I’m using the Wells Bring Hope Blog to boast. I’m going to be a father, yay for me! I will resist the urge to delve into every detail of my wife’s pregnancy, even though every change, every developmental stage is fascinating to me. I will resist because I know that we are not the only ones who have ever had a child, and keeping people up to date with day-by-day progress is not some sort of world service, documenting a never before seen phenomenon.
A couple of years ago, Marcy Norton heard Gil Garcetti speak about the water crisis and the work that Wells Bring Hope is doing to combat it. When her next birthday rolled around, Marcy, along with her mother Rita, decided to start a Water Circle with the goal of raising enough money to fund a well. A little over a year later, she reached her goal! In celebration of her success, she sent the following email out to her friends and family:
Happy Valentine’s Day
Whenever we drill a well, we teach the people living in the village how to make use of every droplet of water. Water is scarce, and every single drop counts. One of the ways we do this is by teaching them that the water that has been used for washing should not be discarded because while it is no longer potable, it can still serve a valuable purpose. This use of greywater, the water collected from hand washing stations, dish washing, and other household washing, is essential in drought-ridden West Africa. In every village where we drill, we teach the villagers how to use this greywater to nurture their gardens using the technique of drip water irrigation. This simple form of technology increases the efficiency of water usage and produces incredible benefits. This system relies on simple buckets or trash bins- to act as water reservoirs- and drip tape, which is placed between every other row of crops. The drip tape is attached to the water source, and allows for low-pressure water to trickle down to the soil, nourish the vegetation, and ultimately deliver produce that is packed with nutritious benefits to supplement the villagers’ diets.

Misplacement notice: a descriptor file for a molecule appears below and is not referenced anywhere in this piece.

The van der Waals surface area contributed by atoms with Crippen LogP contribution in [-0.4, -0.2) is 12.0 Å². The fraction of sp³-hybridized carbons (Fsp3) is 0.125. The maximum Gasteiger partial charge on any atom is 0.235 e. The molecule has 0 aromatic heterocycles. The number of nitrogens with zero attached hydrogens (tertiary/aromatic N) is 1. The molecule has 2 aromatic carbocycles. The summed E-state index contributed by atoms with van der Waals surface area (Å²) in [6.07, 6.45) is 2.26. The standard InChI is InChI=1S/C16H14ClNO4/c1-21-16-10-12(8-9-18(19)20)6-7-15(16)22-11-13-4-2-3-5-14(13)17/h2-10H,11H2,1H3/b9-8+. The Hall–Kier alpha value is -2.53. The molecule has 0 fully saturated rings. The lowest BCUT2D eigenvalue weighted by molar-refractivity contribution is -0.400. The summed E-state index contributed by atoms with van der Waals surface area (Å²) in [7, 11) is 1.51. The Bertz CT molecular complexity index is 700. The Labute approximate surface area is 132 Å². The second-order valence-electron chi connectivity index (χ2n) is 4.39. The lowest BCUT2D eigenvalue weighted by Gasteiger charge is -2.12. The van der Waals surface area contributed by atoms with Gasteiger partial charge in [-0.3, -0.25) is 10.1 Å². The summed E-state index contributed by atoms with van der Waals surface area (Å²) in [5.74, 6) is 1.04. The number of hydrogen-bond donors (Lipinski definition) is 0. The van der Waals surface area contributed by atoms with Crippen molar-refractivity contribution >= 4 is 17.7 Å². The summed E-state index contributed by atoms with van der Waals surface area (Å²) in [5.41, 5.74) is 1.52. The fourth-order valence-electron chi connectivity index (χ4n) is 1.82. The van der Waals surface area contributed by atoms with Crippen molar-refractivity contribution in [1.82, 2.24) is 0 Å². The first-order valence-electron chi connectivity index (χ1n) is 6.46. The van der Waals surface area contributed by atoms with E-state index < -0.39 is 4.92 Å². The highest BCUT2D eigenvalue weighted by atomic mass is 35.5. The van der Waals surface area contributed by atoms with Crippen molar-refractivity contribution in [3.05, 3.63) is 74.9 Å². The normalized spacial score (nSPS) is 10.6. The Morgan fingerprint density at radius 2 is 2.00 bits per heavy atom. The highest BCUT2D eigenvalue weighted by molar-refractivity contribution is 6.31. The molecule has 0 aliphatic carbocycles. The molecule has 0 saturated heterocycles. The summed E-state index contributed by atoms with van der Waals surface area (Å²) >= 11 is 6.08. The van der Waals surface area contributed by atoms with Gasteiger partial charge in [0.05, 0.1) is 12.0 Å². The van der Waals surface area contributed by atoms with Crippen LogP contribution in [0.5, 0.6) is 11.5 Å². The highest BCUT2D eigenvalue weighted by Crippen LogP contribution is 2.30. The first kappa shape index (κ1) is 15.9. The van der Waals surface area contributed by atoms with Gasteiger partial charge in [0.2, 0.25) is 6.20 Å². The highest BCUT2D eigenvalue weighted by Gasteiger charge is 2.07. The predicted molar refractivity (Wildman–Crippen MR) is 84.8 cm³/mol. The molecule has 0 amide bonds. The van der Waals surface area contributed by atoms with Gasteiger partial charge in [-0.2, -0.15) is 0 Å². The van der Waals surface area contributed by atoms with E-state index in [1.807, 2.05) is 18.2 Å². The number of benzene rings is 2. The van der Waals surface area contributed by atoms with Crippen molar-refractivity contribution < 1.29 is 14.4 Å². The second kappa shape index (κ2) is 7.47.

One of our many stops was Gatawane in the region of Tillaberi. The village is two hours north of the capital of Niamey and close to the Malian border. The main road leading to Gatawane was in great condition, but as soon as we saw the sign announcing our intended destination, we veered onto an unpaved, rocky road to meet the people of Gatawane who were eagerly expecting us.
Months earlier, the village had received the life-saving gift of a borehole well that is now providing clean, safe water to the whole village. Close to 1,650 lives have been transformed since the drilling of this well. My arrival, along with the World Vision staff, was a chance for the villagers to express their gratitude and a chance for me to reveal to the village that their benefactor was as we dedicated the well to the Adami/Robertson family. Laurie, Ben and Gus have been staunch supporters of Wells Bring Hope for several years, and this is the second well that they have provided for the people of rural Niger.